General

Mondaq may alter or amend these Terms by amending them on the Website. By continuing to Use the Services and/or the Website after such amendment, you will be deemed to have accepted any amendment to these Terms.

These Terms shall be governed by and construed in accordance with the laws of England and Wales and you irrevocably submit to the exclusive jurisdiction of the courts of England and Wales to settle any dispute which may arise out of or in connection with these Terms. If you live outside the United Kingdom, English law shall apply only to the extent that English law shall not deprive you of any legal protection accorded in accordance with the law of the place where you are habitually resident ("Local Law"). In the event English law deprives you of any legal protection which is accorded to you under Local Law, then these terms shall be governed by Local Law and any dispute or claim arising out of or in connection with these Terms shall be subject to the non-exclusive jurisdiction of the courts where you are habitually resident.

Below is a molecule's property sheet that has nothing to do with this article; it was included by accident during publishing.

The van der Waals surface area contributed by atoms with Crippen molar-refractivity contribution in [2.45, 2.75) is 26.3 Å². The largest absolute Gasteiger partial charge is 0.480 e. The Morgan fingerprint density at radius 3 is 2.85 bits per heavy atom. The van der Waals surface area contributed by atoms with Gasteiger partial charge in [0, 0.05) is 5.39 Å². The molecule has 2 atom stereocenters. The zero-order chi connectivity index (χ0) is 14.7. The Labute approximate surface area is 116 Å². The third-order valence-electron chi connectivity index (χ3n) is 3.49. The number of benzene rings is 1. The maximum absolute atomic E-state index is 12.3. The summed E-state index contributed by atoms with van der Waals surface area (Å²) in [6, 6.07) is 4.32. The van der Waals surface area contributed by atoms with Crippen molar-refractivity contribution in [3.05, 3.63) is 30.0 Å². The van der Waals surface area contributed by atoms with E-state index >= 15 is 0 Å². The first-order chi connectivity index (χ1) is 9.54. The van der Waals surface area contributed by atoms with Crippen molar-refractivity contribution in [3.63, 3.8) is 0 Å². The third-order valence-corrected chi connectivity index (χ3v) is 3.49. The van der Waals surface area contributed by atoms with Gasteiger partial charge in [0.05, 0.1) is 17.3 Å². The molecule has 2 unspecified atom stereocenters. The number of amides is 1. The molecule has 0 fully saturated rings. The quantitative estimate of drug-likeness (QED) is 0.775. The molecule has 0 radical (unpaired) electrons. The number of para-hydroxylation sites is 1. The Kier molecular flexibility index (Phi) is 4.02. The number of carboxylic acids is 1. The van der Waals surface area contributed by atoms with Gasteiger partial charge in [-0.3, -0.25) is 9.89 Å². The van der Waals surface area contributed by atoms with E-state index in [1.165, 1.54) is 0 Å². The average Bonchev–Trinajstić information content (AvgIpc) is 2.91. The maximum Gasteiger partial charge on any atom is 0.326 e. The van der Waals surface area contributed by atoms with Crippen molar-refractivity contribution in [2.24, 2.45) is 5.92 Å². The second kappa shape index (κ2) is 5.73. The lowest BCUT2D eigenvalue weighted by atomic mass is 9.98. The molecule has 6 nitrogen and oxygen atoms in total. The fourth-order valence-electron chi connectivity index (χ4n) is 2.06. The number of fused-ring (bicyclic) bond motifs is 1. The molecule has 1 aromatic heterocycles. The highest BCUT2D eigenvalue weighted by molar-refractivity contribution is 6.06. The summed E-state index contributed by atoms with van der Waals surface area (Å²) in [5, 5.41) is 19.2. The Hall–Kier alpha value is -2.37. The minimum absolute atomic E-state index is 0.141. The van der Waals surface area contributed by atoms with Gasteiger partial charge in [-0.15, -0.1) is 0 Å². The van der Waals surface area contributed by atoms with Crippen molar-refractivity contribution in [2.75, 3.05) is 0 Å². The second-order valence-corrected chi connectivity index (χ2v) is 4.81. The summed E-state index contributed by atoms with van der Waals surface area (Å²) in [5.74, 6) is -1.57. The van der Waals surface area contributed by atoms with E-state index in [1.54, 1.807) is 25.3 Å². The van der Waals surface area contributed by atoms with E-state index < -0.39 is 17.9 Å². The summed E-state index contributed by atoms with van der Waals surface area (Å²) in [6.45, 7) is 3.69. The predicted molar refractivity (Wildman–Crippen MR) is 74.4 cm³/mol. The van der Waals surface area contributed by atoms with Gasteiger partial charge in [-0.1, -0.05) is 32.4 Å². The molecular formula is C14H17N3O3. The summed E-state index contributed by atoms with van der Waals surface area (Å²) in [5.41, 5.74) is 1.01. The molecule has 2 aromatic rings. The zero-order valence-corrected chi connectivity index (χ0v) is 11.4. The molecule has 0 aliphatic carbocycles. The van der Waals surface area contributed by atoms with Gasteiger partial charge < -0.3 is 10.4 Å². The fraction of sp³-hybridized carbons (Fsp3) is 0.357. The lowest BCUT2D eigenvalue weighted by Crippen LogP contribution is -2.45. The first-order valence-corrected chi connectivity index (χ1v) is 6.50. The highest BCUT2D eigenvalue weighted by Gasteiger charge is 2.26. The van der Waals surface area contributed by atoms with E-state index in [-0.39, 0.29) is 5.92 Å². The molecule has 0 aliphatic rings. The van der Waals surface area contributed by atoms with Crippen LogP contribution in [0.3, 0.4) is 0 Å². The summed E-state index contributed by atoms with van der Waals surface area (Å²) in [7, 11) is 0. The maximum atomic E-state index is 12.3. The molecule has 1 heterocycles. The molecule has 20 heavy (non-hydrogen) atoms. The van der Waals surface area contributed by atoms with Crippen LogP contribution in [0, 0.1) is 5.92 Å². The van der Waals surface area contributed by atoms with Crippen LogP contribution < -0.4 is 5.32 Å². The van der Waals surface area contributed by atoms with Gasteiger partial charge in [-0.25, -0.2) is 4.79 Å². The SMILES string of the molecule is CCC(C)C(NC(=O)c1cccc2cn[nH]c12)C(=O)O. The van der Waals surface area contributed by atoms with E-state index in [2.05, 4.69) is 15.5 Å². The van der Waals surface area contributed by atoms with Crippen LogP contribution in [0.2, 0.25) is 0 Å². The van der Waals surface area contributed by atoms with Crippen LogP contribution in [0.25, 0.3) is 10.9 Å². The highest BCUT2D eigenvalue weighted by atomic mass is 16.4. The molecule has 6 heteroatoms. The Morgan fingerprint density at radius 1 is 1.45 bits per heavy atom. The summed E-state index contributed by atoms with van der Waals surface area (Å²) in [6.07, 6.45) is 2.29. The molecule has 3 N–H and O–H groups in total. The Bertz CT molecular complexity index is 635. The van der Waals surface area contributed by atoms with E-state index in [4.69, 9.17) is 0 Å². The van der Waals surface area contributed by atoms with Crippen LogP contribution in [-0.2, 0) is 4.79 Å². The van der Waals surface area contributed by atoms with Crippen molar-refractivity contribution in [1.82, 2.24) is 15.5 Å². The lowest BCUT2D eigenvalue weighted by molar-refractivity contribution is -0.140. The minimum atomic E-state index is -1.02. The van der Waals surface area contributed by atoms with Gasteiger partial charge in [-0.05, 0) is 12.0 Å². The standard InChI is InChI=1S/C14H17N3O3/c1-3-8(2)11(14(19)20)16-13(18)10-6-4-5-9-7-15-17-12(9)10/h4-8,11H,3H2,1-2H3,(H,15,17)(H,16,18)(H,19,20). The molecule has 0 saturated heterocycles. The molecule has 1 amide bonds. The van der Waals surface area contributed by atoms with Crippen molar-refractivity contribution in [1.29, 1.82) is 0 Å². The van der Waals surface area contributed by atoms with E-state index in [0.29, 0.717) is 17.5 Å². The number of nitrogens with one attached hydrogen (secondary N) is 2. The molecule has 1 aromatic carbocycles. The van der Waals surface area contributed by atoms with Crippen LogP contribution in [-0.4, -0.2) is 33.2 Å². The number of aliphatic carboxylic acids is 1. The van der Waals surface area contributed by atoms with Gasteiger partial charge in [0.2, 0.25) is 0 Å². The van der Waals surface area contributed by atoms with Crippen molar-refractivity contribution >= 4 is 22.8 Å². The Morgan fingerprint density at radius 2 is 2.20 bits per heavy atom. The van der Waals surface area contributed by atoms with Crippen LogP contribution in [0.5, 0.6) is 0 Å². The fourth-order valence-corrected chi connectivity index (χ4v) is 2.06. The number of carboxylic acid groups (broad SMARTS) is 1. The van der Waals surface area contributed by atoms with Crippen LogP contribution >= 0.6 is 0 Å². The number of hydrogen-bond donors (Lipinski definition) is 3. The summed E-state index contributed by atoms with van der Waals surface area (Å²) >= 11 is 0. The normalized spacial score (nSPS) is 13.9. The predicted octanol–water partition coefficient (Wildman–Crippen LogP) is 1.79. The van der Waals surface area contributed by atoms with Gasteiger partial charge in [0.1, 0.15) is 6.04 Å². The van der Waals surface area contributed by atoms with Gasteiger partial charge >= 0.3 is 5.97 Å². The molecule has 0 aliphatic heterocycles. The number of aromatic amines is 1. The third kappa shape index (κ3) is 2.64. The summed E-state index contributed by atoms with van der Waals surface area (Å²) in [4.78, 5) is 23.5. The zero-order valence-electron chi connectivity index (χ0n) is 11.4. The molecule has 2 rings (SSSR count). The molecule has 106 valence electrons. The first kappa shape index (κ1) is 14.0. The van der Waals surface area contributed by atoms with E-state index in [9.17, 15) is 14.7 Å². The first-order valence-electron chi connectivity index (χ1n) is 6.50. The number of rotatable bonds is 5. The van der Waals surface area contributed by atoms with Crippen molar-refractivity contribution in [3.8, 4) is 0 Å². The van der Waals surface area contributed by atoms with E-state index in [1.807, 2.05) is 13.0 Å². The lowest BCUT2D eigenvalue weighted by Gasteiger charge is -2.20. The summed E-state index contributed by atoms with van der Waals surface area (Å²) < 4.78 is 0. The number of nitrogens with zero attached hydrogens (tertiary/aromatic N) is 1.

You may print and keep a copy of these Terms, which form the entire agreement between you and Mondaq and supersede any other communications or advertising in respect of the Service and/or the Website.

No delay in exercising or non-exercise by you and/or Mondaq of any of its rights under or in connection with these Terms shall operate as a waiver or release of each of your or Mondaq’s right. Rather, any such waiver or release must be specifically granted in writing signed by the party granting it.

If any part of these Terms is held unenforceable, that part shall be enforced to the maximum extent permissible so as to give effect to the intent of the parties, and the Terms shall continue in full force and effect.

Mondaq shall not incur any liability to you on account of any loss or damage resulting from any delay or failure to perform all or any part of these Terms if such delay or failure is caused, in whole or in part, by events, occurrences, or causes beyond the control of Mondaq. Such events, occurrences or causes will include, without limitation, acts of God, strikes, lockouts, server and network failure, riots, acts of war, earthquakes, fire and explosions.

By clicking Register you state you have read and agree to our Terms and Conditions